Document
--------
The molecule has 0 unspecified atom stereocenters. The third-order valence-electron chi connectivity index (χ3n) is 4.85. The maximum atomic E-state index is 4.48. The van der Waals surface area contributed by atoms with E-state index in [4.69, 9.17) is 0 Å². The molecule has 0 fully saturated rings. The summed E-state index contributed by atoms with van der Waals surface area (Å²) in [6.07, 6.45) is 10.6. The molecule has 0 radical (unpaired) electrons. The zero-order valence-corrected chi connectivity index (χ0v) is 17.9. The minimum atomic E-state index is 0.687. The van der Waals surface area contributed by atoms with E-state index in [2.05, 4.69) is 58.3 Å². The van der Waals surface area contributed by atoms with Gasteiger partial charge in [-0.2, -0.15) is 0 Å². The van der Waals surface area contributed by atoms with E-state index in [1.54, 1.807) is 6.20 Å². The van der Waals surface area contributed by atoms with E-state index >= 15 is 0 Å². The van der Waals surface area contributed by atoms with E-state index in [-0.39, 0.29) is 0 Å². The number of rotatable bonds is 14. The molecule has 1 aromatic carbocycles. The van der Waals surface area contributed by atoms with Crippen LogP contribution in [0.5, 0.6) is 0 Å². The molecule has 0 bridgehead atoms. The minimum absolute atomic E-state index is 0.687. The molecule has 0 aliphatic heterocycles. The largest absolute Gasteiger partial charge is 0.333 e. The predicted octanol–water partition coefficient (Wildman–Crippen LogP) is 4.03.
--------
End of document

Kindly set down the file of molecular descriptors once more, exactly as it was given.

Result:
The molecule has 0 unspecified atom stereocenters. The third-order valence-electron chi connectivity index (χ3n) is 4.85. The maximum atomic E-state index is 4.48. The van der Waals surface area contributed by atoms with E-state index in [4.69, 9.17) is 0 Å². The molecule has 0 fully saturated rings. The summed E-state index contributed by atoms with van der Waals surface area (Å²) in [6.07, 6.45) is 10.6. The molecule has 0 radical (unpaired) electrons. The zero-order valence-corrected chi connectivity index (χ0v) is 17.9. The minimum atomic E-state index is 0.687. The van der Waals surface area contributed by atoms with E-state index in [2.05, 4.69) is 58.3 Å². The van der Waals surface area contributed by atoms with Gasteiger partial charge in [-0.2, -0.15) is 0 Å². The van der Waals surface area contributed by atoms with E-state index in [1.54, 1.807) is 6.20 Å². The van der Waals surface area contributed by atoms with E-state index >= 15 is 0 Å². The van der Waals surface area contributed by atoms with E-state index in [-0.39, 0.29) is 0 Å². The number of rotatable bonds is 14. The molecule has 1 aromatic carbocycles. The van der Waals surface area contributed by atoms with Crippen LogP contribution in [0.5, 0.6) is 0 Å². The molecule has 0 bridgehead atoms. The minimum absolute atomic E-state index is 0.687. The molecule has 0 aliphatic heterocycles. The largest absolute Gasteiger partial charge is 0.333 e. The predicted octanol–water partition coefficient (Wildman–Crippen LogP) is 4.03.